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Carter defends visit to Mid Staffs

The head of the Royal College of Nursing has defended his decision to praise Mid Staffordshire Foundation Trust after visiting the trust while it was being investigated over suspected care failings.

RCN chief executive and general secretary Peter Carter last week gave evidence at the public inquiry into high profile care failings at the trust.

Although the Healthcare Commission was already investigating the trust, Mr Carter said he was not briefed in detail on the situation at Mid Staffs before his visit to the organisation on 23 May 2008.

Mr Carter said he was told by the trust: “Oh yeah, we’ve got the HCC in”, but said to the inquiry this was “not uncommon”.

He said he was not aware a serious investigation was going on at Mid Staffs, rather than a routine inspection. He said: “[There was] nothing that made me feel: ‘gosh there’s something cataclysmic going on here’.

“For the record, let’s be clear: I wish I knew then what I know now,” he said.

Mr Carter told the inquiry he could not remember which wards he visited, but they were not A&E or the emergency assessment unit. He said patients and relatives had been “fulsome with praise” for the hospital.

After the visit, he wrote to a local newspaper praising the standard of care at Mid Staffs – but did not specify that he was only referring to some wards. He said: “I wish I had been quite precise about where I visited.”

Mr Carter admitted he wrote to the press “very rarely” but denied he was prompted to do so by the trust. He said: “I have built my reputation on calling it as I see it. I certainly wouldn’t have been used as an instrument to do someone else’s bidding.”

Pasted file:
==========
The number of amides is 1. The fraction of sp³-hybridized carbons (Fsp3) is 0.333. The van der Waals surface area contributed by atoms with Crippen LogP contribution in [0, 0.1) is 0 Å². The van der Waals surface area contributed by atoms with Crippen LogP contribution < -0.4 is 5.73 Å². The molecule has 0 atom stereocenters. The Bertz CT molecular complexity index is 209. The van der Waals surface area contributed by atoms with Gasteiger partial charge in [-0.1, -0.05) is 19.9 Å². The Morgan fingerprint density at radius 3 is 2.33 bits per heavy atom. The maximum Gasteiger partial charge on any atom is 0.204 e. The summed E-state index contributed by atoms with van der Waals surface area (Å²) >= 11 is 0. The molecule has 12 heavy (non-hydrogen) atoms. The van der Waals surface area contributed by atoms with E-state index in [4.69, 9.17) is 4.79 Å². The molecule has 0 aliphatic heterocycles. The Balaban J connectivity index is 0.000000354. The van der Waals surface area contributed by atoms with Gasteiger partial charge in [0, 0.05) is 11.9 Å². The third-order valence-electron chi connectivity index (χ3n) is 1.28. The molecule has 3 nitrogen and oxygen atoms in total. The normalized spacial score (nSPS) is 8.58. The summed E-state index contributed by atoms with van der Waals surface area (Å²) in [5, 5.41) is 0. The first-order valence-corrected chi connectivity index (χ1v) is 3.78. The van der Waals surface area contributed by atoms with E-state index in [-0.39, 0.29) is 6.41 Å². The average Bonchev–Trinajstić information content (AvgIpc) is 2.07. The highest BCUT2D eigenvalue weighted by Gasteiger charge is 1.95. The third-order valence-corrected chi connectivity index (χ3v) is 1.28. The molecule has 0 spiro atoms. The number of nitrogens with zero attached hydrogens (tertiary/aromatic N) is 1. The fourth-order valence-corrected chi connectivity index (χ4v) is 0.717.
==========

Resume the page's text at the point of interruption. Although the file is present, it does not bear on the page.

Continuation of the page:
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Readers' comments (1)

  • This is interesting. It makes me wonder what the aim was in visiting the hospital, or any hospital.
    It makes me wonder what Dr Carter or any inspector wants to find out, to whom they speak to do that and whether they substantiate the answers they are given.
    It sounds like the investigation was well under way prior to Dr Carter's visit which makes it all the more interesting that nothing was apparently amiss on first glance. That implies, to me, that either management were not aware of the failings or they were deliberately covering the situation up.
    It does imply that there is a distinct trust given to management to reflect the truth of what is happening, my instinct is now to substantiate that trust by matching 'on the floor' experience with the official line. I'm guessing the care quality commission plan will only suceed for the patients and staff, rather than the box tickers, if that is the case and are independantly employed.

    Unsuitable or offensive?

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